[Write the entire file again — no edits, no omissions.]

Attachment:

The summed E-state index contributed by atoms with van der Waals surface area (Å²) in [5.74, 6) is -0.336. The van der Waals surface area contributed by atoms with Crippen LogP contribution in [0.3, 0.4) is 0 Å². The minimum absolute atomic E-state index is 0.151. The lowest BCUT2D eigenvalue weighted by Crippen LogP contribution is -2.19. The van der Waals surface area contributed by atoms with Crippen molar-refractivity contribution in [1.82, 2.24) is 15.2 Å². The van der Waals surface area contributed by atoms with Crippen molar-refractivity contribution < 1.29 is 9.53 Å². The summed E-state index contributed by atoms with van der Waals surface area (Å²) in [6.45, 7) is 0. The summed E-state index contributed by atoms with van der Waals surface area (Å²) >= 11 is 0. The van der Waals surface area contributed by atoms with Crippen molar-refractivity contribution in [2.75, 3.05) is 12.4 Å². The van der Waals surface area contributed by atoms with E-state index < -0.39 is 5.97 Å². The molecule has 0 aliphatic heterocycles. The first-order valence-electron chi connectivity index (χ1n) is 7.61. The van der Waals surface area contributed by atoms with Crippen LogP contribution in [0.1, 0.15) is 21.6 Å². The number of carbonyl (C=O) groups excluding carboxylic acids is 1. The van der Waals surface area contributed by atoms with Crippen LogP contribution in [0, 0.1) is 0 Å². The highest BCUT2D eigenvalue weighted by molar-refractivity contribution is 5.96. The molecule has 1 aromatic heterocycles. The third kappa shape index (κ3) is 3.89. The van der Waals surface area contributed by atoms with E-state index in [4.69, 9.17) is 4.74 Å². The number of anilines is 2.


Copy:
The summed E-state index contributed by atoms with van der Waals surface area (Å²) in [5.74, 6) is -0.336. The van der Waals surface area contributed by atoms with Crippen LogP contribution in [0.3, 0.4) is 0 Å². The minimum absolute atomic E-state index is 0.151. The lowest BCUT2D eigenvalue weighted by Crippen LogP contribution is -2.19. The van der Waals surface area contributed by atoms with Crippen molar-refractivity contribution in [1.82, 2.24) is 15.2 Å². The van der Waals surface area contributed by atoms with Crippen molar-refractivity contribution < 1.29 is 9.53 Å². The summed E-state index contributed by atoms with van der Waals surface area (Å²) in [6.45, 7) is 0. The summed E-state index contributed by atoms with van der Waals surface area (Å²) >= 11 is 0. The van der Waals surface area contributed by atoms with Crippen molar-refractivity contribution in [2.75, 3.05) is 12.4 Å². The van der Waals surface area contributed by atoms with E-state index < -0.39 is 5.97 Å². The molecule has 0 aliphatic heterocycles. The first-order valence-electron chi connectivity index (χ1n) is 7.61. The van der Waals surface area contributed by atoms with Crippen LogP contribution in [0.1, 0.15) is 21.6 Å². The number of carbonyl (C=O) groups excluding carboxylic acids is 1. The van der Waals surface area contributed by atoms with Crippen LogP contribution in [0, 0.1) is 0 Å². The highest BCUT2D eigenvalue weighted by molar-refractivity contribution is 5.96. The molecule has 1 aromatic heterocycles. The third kappa shape index (κ3) is 3.89. The van der Waals surface area contributed by atoms with E-state index in [4.69, 9.17) is 4.74 Å². The number of anilines is 2.